In the discussion setting, Judge Yang Di asked questions about the standard of “nuisance” and the limit of compensation. Mr. Murmann-Suchan responded to the question of limits on damages, noting that in the field of administrative law there are no limits on damages because of the high public interest, but in practice there are limits. Dr. Marco Haase raised a question about the set-up of the public interest prosecution department in the People’s Public Prosecutor’s Office. The Chinese side replied that the Public Prosecutor’s Office has a special department for environmental litigation, which is headed by specialized personnel. Judge Su Jingwei asked questions about the standard of “substantial risk” in preventive litigation and the prerequisites for environmental organizations to sue. Mr. Murmann-Suchan replied that in Germany, the task of prevention is performed by the authorities, and that parties can initiate administrative proceedings if the authorities fail to act. The conditions for environmental organizations to sue are set out in additional legislation for their non-profit purposes and continuity.
The second topic discussed the rules of evidence in civil litigation for environmental torts. The Chinese speaker was Mr. Song Chunyu, Judge of the Environmental Resources Court of the Supreme People’s Court of China, and the German speaker was Mr. Feige, Legal Advisor of the Sino-German Legal Cooperation Program. Mr. Song Chunyu gave a presentation on the forthcoming publication of the Rules of Evidence for Civil Litigation on Ecological and Environmental Torts by the Supreme People’s Court of China. The rules are based on the rules of evidence for civil litigation and are divided into two parts: public interest and private interest litigation, with emphasis on expert evidence and the competence of the court to collect evidence. Mr. Feige gave a report on environmental damage and burden of proof in German civil law. He said that environmental torts in German civil law are relatively rare. The possible basis of claim is usually Article 1004 or 823 paragraph 1 of the German Civil Code (BGB). Unlike administrative law, there is no group action or model action in civil law. Claims can only be sued by the party whose own rights and interests have been harmed. The Environmental Liability Act of December 10, 1990, a special law of the civil law, facilitates evidence for the injured party and reduces the risk for the injured party through mandatory liability insurance for operators of dangerous plants. Finally, expert witnesses under German law are requested and paid for by the parties.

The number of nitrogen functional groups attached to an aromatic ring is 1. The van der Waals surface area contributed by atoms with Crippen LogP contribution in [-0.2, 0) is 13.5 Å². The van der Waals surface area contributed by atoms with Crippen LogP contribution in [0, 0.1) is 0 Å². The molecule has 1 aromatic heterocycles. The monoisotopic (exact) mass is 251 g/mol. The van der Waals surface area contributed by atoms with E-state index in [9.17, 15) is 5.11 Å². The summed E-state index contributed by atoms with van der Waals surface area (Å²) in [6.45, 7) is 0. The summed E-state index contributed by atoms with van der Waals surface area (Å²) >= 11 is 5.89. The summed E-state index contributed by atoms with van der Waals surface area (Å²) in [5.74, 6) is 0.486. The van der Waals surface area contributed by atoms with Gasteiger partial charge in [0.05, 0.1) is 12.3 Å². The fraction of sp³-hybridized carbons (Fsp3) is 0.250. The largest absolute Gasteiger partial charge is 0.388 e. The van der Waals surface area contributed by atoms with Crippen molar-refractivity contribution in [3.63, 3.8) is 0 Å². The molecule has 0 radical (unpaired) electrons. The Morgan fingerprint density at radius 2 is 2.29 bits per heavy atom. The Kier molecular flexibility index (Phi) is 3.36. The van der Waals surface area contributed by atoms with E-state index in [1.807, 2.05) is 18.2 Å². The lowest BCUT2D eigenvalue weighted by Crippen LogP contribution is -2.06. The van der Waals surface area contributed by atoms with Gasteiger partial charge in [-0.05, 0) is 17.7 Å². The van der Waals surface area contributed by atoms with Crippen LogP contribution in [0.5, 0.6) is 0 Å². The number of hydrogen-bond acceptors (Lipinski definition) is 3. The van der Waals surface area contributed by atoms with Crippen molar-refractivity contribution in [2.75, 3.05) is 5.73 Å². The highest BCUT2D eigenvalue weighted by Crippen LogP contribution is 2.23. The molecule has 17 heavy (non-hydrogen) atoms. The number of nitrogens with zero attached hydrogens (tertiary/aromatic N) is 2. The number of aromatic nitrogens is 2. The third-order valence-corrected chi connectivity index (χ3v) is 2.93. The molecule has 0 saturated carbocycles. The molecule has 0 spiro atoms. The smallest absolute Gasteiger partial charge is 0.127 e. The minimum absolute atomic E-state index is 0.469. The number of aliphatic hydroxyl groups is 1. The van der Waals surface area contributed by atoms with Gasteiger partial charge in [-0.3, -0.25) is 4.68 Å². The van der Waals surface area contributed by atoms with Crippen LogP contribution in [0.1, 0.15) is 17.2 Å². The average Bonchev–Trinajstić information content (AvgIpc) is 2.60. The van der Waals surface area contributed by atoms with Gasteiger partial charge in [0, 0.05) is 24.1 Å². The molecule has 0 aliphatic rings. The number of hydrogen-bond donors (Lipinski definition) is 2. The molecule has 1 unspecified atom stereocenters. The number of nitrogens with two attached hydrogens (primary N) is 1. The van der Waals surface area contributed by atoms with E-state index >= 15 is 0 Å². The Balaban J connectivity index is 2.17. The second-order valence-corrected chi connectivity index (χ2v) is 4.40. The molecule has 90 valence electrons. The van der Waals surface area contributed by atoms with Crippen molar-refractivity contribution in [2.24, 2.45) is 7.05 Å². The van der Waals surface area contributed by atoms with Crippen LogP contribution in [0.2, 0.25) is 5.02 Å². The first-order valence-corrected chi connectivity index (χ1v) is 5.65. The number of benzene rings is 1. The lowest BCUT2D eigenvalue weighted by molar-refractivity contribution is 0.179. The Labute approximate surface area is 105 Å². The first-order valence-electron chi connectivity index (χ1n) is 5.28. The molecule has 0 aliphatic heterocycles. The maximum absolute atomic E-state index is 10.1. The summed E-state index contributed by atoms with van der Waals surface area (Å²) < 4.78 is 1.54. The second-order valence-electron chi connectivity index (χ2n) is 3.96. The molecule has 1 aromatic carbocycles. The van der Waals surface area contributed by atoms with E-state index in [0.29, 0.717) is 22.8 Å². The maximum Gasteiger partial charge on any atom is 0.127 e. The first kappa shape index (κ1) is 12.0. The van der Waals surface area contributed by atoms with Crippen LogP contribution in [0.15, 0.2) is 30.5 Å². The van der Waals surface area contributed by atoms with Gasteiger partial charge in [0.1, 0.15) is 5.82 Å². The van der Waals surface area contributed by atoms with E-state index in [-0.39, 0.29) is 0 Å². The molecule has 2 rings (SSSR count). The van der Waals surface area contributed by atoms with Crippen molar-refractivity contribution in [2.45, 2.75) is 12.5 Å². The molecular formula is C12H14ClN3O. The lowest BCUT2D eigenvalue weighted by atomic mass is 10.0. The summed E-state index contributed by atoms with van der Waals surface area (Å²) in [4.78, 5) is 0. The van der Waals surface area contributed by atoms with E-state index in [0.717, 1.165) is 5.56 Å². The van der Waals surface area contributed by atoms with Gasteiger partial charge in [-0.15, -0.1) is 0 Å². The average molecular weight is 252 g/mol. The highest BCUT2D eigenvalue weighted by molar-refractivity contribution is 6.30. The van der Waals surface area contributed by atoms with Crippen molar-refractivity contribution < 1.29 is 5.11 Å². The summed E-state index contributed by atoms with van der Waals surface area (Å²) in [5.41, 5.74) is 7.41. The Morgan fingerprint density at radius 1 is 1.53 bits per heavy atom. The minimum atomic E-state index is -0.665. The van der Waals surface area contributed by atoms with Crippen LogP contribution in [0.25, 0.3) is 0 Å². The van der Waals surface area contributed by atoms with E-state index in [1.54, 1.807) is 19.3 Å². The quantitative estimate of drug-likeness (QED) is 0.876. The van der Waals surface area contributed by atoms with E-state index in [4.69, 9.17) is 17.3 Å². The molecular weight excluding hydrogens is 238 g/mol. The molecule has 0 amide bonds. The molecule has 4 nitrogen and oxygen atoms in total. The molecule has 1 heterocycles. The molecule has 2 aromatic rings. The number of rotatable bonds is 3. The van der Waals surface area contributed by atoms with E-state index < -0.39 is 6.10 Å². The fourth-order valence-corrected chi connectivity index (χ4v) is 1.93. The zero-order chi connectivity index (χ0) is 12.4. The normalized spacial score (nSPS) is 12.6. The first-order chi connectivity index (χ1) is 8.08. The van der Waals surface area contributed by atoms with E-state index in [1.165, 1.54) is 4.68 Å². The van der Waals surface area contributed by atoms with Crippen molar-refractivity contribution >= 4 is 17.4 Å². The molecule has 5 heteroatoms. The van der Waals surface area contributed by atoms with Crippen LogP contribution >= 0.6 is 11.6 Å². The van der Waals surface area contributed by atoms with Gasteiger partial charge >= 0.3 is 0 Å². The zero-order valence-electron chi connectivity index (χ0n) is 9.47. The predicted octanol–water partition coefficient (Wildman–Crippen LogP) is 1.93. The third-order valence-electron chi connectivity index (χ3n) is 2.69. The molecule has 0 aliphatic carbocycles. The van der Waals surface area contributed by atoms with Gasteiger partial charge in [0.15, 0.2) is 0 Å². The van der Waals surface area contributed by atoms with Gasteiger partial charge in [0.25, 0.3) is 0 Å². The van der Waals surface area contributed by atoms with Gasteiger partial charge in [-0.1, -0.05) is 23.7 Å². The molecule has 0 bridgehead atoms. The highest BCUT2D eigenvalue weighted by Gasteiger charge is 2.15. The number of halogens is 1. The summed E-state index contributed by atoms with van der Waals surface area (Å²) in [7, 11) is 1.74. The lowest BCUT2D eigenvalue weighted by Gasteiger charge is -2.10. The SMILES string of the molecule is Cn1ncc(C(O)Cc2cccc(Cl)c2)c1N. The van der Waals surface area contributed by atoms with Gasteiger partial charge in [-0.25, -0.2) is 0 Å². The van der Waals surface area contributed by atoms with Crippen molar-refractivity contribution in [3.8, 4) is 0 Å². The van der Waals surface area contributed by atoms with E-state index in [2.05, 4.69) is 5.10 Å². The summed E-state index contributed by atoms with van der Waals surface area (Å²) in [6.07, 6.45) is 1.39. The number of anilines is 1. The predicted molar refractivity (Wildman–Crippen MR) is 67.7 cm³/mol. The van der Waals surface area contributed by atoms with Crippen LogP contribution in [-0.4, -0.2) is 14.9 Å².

During the questioning session, the Chinese side raised questions about the criteria for presumption of causation in Germany. Mr. Norbert Feige said that German law uses the standard of “likelihood of causing damage”, supplemented by the exclusion of the presumption of causation to solve this problem. The Chinese side also raised questions about how to deal with diverging expert opinions presented by the parties. In such case, the German court will not follow one of the opinions, but rather request an expert opinion itself and finally decide according to the burden of proof.
Finally, Ms. Liu Zhumei, President of the Environmental Resources Chamber of the Chinese Supreme People’s Court, summarized the seminar. She said that there are many similarities in the concepts of environmental protection between China and Germany, which can be learned from each other, and hoped for further cooperation in this field. Mr. Norbert Feige, legal advisor of the Sino-German Legal Cooperation Program of GIZ, concluded his speech by saying that the event had strengthened mutual understanding between the two sides in the field of environmental justice and had laid a good foundation for future cooperation.